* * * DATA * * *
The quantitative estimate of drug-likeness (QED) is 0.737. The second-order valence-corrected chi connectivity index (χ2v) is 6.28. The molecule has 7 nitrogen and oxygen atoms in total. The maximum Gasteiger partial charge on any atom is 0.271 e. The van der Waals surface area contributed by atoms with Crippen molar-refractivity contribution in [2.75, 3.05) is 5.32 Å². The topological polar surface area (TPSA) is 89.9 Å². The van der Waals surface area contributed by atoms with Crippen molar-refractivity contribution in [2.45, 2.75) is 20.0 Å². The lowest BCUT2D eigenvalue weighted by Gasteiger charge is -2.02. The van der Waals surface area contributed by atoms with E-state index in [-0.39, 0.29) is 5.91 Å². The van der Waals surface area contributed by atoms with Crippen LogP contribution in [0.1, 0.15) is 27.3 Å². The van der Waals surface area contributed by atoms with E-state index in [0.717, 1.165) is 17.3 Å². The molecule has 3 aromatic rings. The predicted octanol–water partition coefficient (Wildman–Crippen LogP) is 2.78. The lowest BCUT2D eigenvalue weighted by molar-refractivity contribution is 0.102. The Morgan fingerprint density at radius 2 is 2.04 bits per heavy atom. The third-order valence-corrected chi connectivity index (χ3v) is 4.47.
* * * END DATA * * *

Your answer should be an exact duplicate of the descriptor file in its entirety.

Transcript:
The quantitative estimate of drug-likeness (QED) is 0.737. The second-order valence-corrected chi connectivity index (χ2v) is 6.28. The molecule has 7 nitrogen and oxygen atoms in total. The maximum Gasteiger partial charge on any atom is 0.271 e. The van der Waals surface area contributed by atoms with Crippen molar-refractivity contribution in [2.75, 3.05) is 5.32 Å². The topological polar surface area (TPSA) is 89.9 Å². The van der Waals surface area contributed by atoms with Crippen molar-refractivity contribution in [2.45, 2.75) is 20.0 Å². The lowest BCUT2D eigenvalue weighted by Gasteiger charge is -2.02. The van der Waals surface area contributed by atoms with E-state index in [-0.39, 0.29) is 5.91 Å². The van der Waals surface area contributed by atoms with Crippen LogP contribution in [0.1, 0.15) is 27.3 Å². The van der Waals surface area contributed by atoms with E-state index in [0.717, 1.165) is 17.3 Å². The molecule has 3 aromatic rings. The predicted octanol–water partition coefficient (Wildman–Crippen LogP) is 2.78. The lowest BCUT2D eigenvalue weighted by molar-refractivity contribution is 0.102. The Morgan fingerprint density at radius 2 is 2.04 bits per heavy atom. The third-order valence-corrected chi connectivity index (χ3v) is 4.47.